Similar Seas: Salt Grass, Shrimp, and Selenium

Many of the predictions and concerns about the future of the Salton Sea are based on historical examples of other salt lakes around the world, and their impacts on local communities—some beneficial, and some disastrous. Three examples of highly saline terminal lakes, the Aral Sea, Owens Lake, and the Great Salt Lake, show some of

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Saving the Sea

The world is becoming increasingly aware of the importance of the Salton Sea and its impact on humans and to the environment, but what can be done to save the Salton Sea? The attempts to investigate and reduce the salinity in the Sea began in the 1960s [1]. However, the increased agricultural development and subsequent irrigation

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A Treasure Buried Underground

Imperial County, where the Salton Sea is located, tends to be associated with agriculture, and there are many reasons why this is so. According to the Imperial County’s agricultural report the gross value of farm products reached 2.15 billion dollars in 2013 [1]. That is more money than the GDP of at least 30 countries. In

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People and Prosperity

When we talk about the Salton Sea, the discussion often revolves around science, environment, and economics. How toxic is the water, exactly? Which types of birds rely on the sea’s existence? What is the price tag on implementing restoration projects? While these are all great conversations, we often forget the major and arguably most important

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Agriculture in the Imperial Valley: A Tale of Two Seas

Agriculture in the Imperial Valley and the Salton Sea has a long and sordid past. The Salton Sea is located in the Imperial Valley, a region of California where the dominant economy is the production of crops. In order to create this farming oasis in the middle of the desert, 917,540 million gallons of water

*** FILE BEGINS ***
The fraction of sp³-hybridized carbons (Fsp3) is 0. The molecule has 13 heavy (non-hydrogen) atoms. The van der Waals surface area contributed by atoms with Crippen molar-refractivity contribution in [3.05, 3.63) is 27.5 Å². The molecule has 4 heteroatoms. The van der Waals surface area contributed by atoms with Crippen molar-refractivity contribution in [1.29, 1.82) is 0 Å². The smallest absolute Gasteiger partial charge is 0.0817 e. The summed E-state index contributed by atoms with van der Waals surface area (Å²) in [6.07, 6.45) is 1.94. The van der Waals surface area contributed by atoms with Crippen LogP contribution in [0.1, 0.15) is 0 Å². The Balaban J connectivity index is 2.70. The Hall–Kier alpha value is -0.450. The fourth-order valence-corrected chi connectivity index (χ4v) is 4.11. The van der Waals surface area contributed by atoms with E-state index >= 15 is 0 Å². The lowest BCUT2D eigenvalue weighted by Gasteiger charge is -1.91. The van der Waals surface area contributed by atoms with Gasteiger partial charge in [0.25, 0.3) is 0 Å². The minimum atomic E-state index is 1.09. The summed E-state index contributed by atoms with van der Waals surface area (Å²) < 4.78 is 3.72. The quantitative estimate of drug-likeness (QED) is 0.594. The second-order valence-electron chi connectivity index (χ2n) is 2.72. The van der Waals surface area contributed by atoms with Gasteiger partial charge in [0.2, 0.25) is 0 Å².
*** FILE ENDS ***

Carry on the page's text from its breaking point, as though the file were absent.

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A Thirsty Sea

Located in an extremely arid region, the Salton Sea is subject to high temperatures and low precipitation. Extreme evaporation alone causes the water level at the Sea to decrease 5.4 ft. every year [1]. Historically, the majority of the water inflows at the Sea have been from diversions of the Colorado River, inputs from Mexico, and

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Myths and Mistruths, Vol. 1

Given the complexity of the Salton Sea, it is easy to understand how an assortment of myths and mistruths can pop up from time to time. Some myths are playful and inconsequential, while others have pervasive ramifications if believed and spread. We here at Salton Sea Sense hope to shed light on some of these

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The Salton Sea: A Beautiful Disaster

Located roughly 160 miles from Los Angeles, the Salton Sea is California’s largest inland body of water. Accidentally “created,” as part of a disastrous large-scale irrigation scheme to divert the waters of the Colorado River into the Imperial Valley at the turn of the twentieth-century (1905-1907), the Salton Sea is a cultural, legal, and environmental

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